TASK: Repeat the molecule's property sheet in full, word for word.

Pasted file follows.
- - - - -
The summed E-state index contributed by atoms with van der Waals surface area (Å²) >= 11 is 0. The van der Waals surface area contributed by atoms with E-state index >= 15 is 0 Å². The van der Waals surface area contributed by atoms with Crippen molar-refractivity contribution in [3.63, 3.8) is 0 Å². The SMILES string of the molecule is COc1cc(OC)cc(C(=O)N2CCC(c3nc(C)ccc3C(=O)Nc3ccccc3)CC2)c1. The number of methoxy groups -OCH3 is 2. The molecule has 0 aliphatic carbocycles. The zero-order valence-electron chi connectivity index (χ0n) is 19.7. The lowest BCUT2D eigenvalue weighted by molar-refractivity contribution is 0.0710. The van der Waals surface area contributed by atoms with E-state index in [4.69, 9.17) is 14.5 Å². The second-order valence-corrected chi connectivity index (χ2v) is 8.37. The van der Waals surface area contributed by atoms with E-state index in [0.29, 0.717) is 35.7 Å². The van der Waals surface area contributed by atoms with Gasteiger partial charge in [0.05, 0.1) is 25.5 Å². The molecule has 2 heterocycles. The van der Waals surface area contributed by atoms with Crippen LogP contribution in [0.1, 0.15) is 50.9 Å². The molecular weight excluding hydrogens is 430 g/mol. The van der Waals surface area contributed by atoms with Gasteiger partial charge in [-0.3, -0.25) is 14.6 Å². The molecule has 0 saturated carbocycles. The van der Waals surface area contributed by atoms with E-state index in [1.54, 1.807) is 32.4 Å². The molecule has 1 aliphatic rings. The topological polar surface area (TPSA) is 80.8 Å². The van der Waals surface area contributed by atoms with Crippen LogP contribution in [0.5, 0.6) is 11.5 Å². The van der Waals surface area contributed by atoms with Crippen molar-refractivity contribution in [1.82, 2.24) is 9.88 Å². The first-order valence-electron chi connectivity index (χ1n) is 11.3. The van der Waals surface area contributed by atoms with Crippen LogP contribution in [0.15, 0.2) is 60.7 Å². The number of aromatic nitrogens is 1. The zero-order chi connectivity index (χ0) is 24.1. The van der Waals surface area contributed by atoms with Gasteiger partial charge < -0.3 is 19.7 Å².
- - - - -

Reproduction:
The summed E-state index contributed by atoms with van der Waals surface area (Å²) >= 11 is 0. The van der Waals surface area contributed by atoms with E-state index >= 15 is 0 Å². The van der Waals surface area contributed by atoms with Crippen molar-refractivity contribution in [3.63, 3.8) is 0 Å². The SMILES string of the molecule is COc1cc(OC)cc(C(=O)N2CCC(c3nc(C)ccc3C(=O)Nc3ccccc3)CC2)c1. The number of methoxy groups -OCH3 is 2. The molecule has 0 aliphatic carbocycles. The zero-order valence-electron chi connectivity index (χ0n) is 19.7. The lowest BCUT2D eigenvalue weighted by molar-refractivity contribution is 0.0710. The van der Waals surface area contributed by atoms with E-state index in [4.69, 9.17) is 14.5 Å². The second-order valence-corrected chi connectivity index (χ2v) is 8.37. The van der Waals surface area contributed by atoms with E-state index in [0.29, 0.717) is 35.7 Å². The van der Waals surface area contributed by atoms with Gasteiger partial charge in [0.05, 0.1) is 25.5 Å². The molecule has 2 heterocycles. The van der Waals surface area contributed by atoms with Crippen LogP contribution in [0.1, 0.15) is 50.9 Å². The molecular weight excluding hydrogens is 430 g/mol. The van der Waals surface area contributed by atoms with Gasteiger partial charge in [-0.3, -0.25) is 14.6 Å². The molecule has 0 saturated carbocycles. The van der Waals surface area contributed by atoms with E-state index in [1.54, 1.807) is 32.4 Å². The molecule has 1 aliphatic rings. The topological polar surface area (TPSA) is 80.8 Å². The van der Waals surface area contributed by atoms with Crippen LogP contribution in [0.5, 0.6) is 11.5 Å². The van der Waals surface area contributed by atoms with Crippen molar-refractivity contribution in [1.82, 2.24) is 9.88 Å². The first-order valence-electron chi connectivity index (χ1n) is 11.3. The van der Waals surface area contributed by atoms with Crippen LogP contribution in [0.15, 0.2) is 60.7 Å². The number of aromatic nitrogens is 1. The zero-order chi connectivity index (χ0) is 24.1. The van der Waals surface area contributed by atoms with Gasteiger partial charge < -0.3 is 19.7 Å².